PLAYING DETROIT: “I’m Feelin’ Mean” Playlist

Child-Bite-2014

I’m not okay. I’ve said this out loud and silently in mirrors at least a three hundred times over the past week. I’m. Feeling. Mean. Winter is hovering around like an unwanted party guest and I’ve exhausted pop radio’s repetitive and empty saccharine excuses. When you feel that the world is against you and your most indestructible desire is to destruct, destroy, and stick it to the man, there will always be punk music to be the anguished devil on your shoulder telling the angel to GTFO. These feelings are necessary. Embrace them when they rear their disruptive heads and tap into that under-the-skin earthquake of whatever it is that’s pissing you off, and remember that music’s got your back. I’ve curated a soundtrack of thrashing, unsettling, and provocative punk straight from Detroit‘s veins, both past and present to amplify and detoxify.

1. Negative Approach – “Nothing”

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Labeled as one of the reigning pioneers of hardcore punk in the midwest, Negative Approach formed in ’81 and had a lasting impact for the scenes to follow. They broke up in ’84 but have returned over recent years to perform some of the most amped up shows in Detroit’s history. “Nothing” encapsulates what has made Negative Approach legendary with its screeching guitar, saliva soaked screaming, and anti-conformist, nihilistic give-no-fucks attitude.

2. Timmy’s Organism – “Heartless Heathen” 

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Timmy Vulgar of Third Man Record’s beloved Timmy’s Organism is considered the hardest working punk in the industry. Previously Vulgar lent his twisted visions to the late 90’s Epileptix and Clone Defects and the warped roughness of  Human Eye and the prig-punk punch Reptile Forcefield. But with Organism, Timmy has gained serious momentum throwing inhibition to the wind with psychedelic riffs paired with stabbing percussions, all framed by Timmy’s own brand of in your face vocals. “Heartless Heathen” is infectious.

3. Protomartyr – “Jumbo’s”

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Protomartyr is known for their 70’s post-punk, Motor City garage rock fusion. From 2012’s No Passion All Technique,  “Jumbo’s” is Protomartyr at their best. Guteral, echoed, vocals drowned out by drugged bass lines and clashing high hat heavy drums are the antithesis of pro-establishment. Protomartyr carved out their own sweet spot by making angst accessible and catchy.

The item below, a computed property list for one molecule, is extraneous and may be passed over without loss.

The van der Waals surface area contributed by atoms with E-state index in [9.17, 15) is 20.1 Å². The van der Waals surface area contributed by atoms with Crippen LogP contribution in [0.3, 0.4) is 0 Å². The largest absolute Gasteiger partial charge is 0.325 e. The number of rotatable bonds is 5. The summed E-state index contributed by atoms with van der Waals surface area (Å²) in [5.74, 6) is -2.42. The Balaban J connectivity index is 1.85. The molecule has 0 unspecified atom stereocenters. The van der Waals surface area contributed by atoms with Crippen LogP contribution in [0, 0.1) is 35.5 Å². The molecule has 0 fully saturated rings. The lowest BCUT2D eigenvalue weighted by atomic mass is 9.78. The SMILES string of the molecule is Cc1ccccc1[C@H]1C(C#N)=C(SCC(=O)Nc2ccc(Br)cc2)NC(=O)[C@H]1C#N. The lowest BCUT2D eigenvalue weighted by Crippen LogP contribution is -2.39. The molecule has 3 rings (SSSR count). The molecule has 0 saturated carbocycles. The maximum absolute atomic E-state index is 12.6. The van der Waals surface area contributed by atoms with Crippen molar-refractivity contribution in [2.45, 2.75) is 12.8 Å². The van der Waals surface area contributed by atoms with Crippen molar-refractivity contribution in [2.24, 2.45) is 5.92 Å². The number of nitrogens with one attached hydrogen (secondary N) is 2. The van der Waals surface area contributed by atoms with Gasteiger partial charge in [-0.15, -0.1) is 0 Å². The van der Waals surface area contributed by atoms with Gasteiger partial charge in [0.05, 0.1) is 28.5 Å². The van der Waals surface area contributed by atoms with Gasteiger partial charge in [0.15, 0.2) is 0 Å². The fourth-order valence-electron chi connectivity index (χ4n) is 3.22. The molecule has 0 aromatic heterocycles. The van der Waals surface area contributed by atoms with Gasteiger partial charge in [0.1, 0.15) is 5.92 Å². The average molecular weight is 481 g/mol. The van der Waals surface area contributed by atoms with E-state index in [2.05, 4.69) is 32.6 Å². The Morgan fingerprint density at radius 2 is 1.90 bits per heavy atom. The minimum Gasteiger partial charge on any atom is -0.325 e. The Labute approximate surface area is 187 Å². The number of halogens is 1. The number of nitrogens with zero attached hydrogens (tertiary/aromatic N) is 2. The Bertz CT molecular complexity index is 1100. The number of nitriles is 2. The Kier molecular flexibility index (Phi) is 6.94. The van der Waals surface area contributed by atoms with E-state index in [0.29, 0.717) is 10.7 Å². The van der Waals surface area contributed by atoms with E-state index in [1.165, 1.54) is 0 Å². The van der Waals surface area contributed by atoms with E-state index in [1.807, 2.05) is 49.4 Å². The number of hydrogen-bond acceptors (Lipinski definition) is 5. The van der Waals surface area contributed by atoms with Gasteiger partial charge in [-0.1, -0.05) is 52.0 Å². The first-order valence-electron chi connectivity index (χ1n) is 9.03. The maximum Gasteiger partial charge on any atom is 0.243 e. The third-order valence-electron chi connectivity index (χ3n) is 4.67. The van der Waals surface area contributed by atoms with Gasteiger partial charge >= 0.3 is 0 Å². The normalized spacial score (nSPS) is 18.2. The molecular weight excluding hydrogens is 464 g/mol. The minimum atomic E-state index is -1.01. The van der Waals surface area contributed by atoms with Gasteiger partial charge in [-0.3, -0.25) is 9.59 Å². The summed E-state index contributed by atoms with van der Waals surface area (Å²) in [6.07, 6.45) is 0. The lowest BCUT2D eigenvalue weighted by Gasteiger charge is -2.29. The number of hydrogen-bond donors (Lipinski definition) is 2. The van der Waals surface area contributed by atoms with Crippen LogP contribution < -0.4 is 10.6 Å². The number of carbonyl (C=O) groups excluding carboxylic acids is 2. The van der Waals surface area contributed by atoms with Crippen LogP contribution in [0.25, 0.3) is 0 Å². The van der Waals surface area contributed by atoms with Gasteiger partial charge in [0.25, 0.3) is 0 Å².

4. Gore Gore Girls – “Hard Enough”

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Formed in 1997 by Amy Gore, Gore Gore Girls incorporate harmonizing with a surfer punk edge in “Hard Enough” off of 2007’s Get The Gore. At a time when punk in Detroit was losing its voice, these girls broke through the stagnation of the late 90’s and gave new life to garage-rock era by infusing caffeinated instrumentals and unapologetic vocals that feels like a thrasher film meshed with a break-up mix tape.

4. Trash Brats – “Someday is Too Late”

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Maybe one of the most forgotten vestiges of sleazy glam-punk, Trash Brats never wanted to be taken seriously. But over time, their music still remains in the dusty attics of our collective music story. This steady and slow jam from ’90 cries “They say that Jesus saves, but tell me who?” over static punk chords that are as iconic as they are ironic.

5. The Meatmen – “I Want Drugs”

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I remember my mom blasting this as a kid. My parents were punks and The Meatmen were THE punks. From their ’95 album Pope on a Rope, “I Want Drugs” rants off names of drugs from heroin to demerol as if it were a coked out nursery rhyme. The Meatmen were raunchy, vile, and a vital piece to Detroit’s punk puzzle.

6. Child Bite – “Ancestral Ooze” 

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Timmy Vulgar might be considered the hardest working punk in the biz, but I know Child Bite to be the most relentless band of modern traditionalist punks around. They are seemingly always on tour and are forever pumping out unforgiving fuck-you anthems, like this track off of their 2014 release Strange Waste.

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